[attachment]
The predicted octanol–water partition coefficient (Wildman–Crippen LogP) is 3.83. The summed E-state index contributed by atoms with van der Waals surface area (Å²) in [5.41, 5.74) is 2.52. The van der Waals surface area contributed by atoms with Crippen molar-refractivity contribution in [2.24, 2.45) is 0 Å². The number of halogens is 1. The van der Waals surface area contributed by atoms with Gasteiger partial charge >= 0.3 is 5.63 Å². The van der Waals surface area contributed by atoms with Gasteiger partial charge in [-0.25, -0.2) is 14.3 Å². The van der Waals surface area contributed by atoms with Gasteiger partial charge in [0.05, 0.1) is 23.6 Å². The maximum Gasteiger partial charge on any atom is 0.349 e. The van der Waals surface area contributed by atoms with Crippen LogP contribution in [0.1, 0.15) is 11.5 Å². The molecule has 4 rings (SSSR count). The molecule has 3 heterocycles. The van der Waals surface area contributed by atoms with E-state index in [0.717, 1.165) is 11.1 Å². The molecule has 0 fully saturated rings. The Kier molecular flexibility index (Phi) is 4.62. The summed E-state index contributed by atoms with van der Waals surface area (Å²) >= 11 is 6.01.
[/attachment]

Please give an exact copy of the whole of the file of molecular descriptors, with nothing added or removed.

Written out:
The predicted octanol–water partition coefficient (Wildman–Crippen LogP) is 3.83. The summed E-state index contributed by atoms with van der Waals surface area (Å²) in [5.41, 5.74) is 2.52. The van der Waals surface area contributed by atoms with Crippen molar-refractivity contribution in [2.24, 2.45) is 0 Å². The number of halogens is 1. The van der Waals surface area contributed by atoms with Gasteiger partial charge >= 0.3 is 5.63 Å². The van der Waals surface area contributed by atoms with Gasteiger partial charge in [-0.25, -0.2) is 14.3 Å². The van der Waals surface area contributed by atoms with Gasteiger partial charge in [0.05, 0.1) is 23.6 Å². The maximum Gasteiger partial charge on any atom is 0.349 e. The van der Waals surface area contributed by atoms with Crippen LogP contribution in [0.1, 0.15) is 11.5 Å². The molecule has 4 rings (SSSR count). The molecule has 3 heterocycles. The van der Waals surface area contributed by atoms with E-state index in [0.717, 1.165) is 11.1 Å². The molecule has 0 fully saturated rings. The Kier molecular flexibility index (Phi) is 4.62. The summed E-state index contributed by atoms with van der Waals surface area (Å²) >= 11 is 6.01.